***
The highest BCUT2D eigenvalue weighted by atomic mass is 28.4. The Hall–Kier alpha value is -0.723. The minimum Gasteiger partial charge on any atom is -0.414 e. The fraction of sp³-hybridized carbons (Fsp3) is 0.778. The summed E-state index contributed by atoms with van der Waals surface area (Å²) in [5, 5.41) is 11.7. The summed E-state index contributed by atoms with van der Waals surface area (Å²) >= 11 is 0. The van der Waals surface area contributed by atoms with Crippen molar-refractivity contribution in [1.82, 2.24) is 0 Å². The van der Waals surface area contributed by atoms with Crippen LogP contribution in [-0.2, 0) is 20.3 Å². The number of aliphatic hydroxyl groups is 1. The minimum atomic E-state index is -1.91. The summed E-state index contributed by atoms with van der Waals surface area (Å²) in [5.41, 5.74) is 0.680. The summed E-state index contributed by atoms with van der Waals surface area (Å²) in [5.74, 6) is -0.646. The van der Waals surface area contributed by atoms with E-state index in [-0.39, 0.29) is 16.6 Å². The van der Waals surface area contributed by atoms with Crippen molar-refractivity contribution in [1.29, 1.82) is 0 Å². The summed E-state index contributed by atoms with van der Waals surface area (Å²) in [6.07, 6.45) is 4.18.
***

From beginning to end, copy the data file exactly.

The highest BCUT2D eigenvalue weighted by atomic mass is 28.4. The Hall–Kier alpha value is -0.723. The minimum Gasteiger partial charge on any atom is -0.414 e. The fraction of sp³-hybridized carbons (Fsp3) is 0.778. The summed E-state index contributed by atoms with van der Waals surface area (Å²) in [5, 5.41) is 11.7. The summed E-state index contributed by atoms with van der Waals surface area (Å²) >= 11 is 0. The van der Waals surface area contributed by atoms with Crippen molar-refractivity contribution in [1.82, 2.24) is 0 Å². The van der Waals surface area contributed by atoms with Crippen LogP contribution in [-0.2, 0) is 20.3 Å². The number of aliphatic hydroxyl groups is 1. The minimum atomic E-state index is -1.91. The summed E-state index contributed by atoms with van der Waals surface area (Å²) in [5.41, 5.74) is 0.680. The summed E-state index contributed by atoms with van der Waals surface area (Å²) in [5.74, 6) is -0.646. The van der Waals surface area contributed by atoms with E-state index in [-0.39, 0.29) is 16.6 Å². The van der Waals surface area contributed by atoms with Crippen molar-refractivity contribution in [1.29, 1.82) is 0 Å². The summed E-state index contributed by atoms with van der Waals surface area (Å²) in [6.07, 6.45) is 4.18.